Monday, September 25th | 10 Tishri 5784

March 18, 2021 12:45 pm

I’m a Proud ‘Mapainik’ — But This Time I’m Voting for Netanyahu

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avatar by Ori Wertman


Israeli Prime Minister Benjamin Netanyahu speaks to the media after his meeting with the Israeli citizen no. 5,000,000 to get the Pfizer-BioNTech coronavirus disease (COVID-19) vaccine, in Tel Aviv, Israel, March 8, 2021. Miriam Alster/Pool via REUTERS

To be honest, I have never voted for Netanyahu and the Likud. I would prefer to vote for a center-wing party, headed by an experienced figure with a rich security background, rather than a person who has been in the prime minister’s chair for 12 years in a row. Also, my political views have always been at the center of the political spectrum. I support the two state solution, and I’m in favor of public transportation on Shabbat and civil marriage. But on the other hand, I support a free economy, understand that the Middle East is not the European Union, and believe that the Jewish state must remain militarily and economically strong.

I decided to support Netanyahu and the Likud in the 2021 elections for three main reasons:

First, although he has been in office too long, Netanyahu is doing a good job overall. Economically, Israel is one of the most powerful economies in the world. The price gap in relation to Western countries has narrowed, and the shekel is one of the strongest currencies around the globe. Moreover, while significant improvement and budget addition is needed, the Israeli health system is one of the best and most advanced in the world. The COVID-19 crisis has clearly proven this argument. Israel has vaccinated its population quickly and effectively, and has handled the outbreak better than most countries in the world.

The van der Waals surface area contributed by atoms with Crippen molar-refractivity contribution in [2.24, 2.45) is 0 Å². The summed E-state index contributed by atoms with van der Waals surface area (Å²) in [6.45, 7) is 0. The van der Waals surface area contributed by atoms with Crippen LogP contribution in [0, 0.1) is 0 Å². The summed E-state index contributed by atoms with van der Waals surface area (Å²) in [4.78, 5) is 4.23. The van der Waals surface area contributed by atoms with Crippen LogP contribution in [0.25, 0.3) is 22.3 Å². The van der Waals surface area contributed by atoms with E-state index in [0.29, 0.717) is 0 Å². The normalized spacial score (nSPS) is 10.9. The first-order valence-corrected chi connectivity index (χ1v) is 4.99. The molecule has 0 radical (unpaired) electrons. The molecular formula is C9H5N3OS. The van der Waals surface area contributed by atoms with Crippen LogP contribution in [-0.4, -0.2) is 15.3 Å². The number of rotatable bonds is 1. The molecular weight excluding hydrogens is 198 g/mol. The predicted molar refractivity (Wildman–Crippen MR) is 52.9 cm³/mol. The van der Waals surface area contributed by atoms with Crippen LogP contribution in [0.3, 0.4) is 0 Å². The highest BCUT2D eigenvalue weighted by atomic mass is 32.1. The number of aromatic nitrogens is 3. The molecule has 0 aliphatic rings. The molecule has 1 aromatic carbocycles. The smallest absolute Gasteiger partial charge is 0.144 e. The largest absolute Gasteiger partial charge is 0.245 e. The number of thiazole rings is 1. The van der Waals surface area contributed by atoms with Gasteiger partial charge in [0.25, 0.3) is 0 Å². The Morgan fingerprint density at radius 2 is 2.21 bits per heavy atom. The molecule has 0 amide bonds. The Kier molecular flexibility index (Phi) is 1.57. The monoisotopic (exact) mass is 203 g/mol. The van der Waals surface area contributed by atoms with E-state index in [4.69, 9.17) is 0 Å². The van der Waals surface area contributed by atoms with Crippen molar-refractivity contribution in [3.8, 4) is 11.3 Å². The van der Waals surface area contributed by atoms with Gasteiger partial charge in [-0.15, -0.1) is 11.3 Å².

Second, Israel’s security and political situation has never been better. While it is desirable to reach a solution to the Palestinian problem soon and end the occupation over another people, the State of Israel, led by Netanyahu, has proven that it is a regional power that can confront its enemies, yet reach out for peace with the Arab world.

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In practice, the peace agreements that Netanyahu reached with the United Arab Emirates, Bahrain, Sudan, and Morocco, are the convincing proof that his path has worked, and that the road to peace passes through political and economic power rather than making concessions to those who call for Israel’s destruction. In addition, Netanyahu has stood up to the United States when necessary, and explained why US foreign policy regarding the Middle East is not always beneficial to this complicated region.

Finally, the demonization that the “no Bibi” camp has employed has finally crossed a line. It’s certainly fine to disagree with Netanyahu and his agenda and actions, but to determine that Netanyahu is guilty and corrupt before he receives a sentence from the court is a vicious and unethical act. Like all defendants, the presumption of innocence should apply to Netanyahu.

Worse than that, some in the anti-Netanyahu camp seem open to a joint government with the Arab Joint List, even though some of its Knesset members have expressed support for terrorists such as Samir Kuntar, who murdered in cold blood a 4-year-old girl just because she was Jewish. Yet, at the same time, the leaders of the center-left bloc deny any possibility of forming a government with Benjamin Netanyahu, as if he were someone like Yasser Arafat.

In conclusion, there is no alternative to Netanyahu’s leadership in the center-wing bloc. Currently, the Likud led by Netanyahu, with people like Avi Dichter, Yoav Galant, Nir Barkat, and others, is the successor of the historic Mapai. I sincerely hope that one day, the leaders of the center-wing parties will know how to put their egos aside and unite, and realize that the only way to replace Netanyahu is to stop the demonization against him. Until then, I am voting for the Likud led by Netanyahu.

Ori Wertman is a PhD candidate and research assistant at University of South Wales, UK, and an Adjunct Researcher at the National Security Studies Center at the University of Haifa, Israel.

The opinions presented by Algemeiner bloggers are solely theirs and do not represent those of The Algemeiner, its publishers or editors. If you would like to share your views with a blog post on The Algemeiner, please be in touch through our Contact page.

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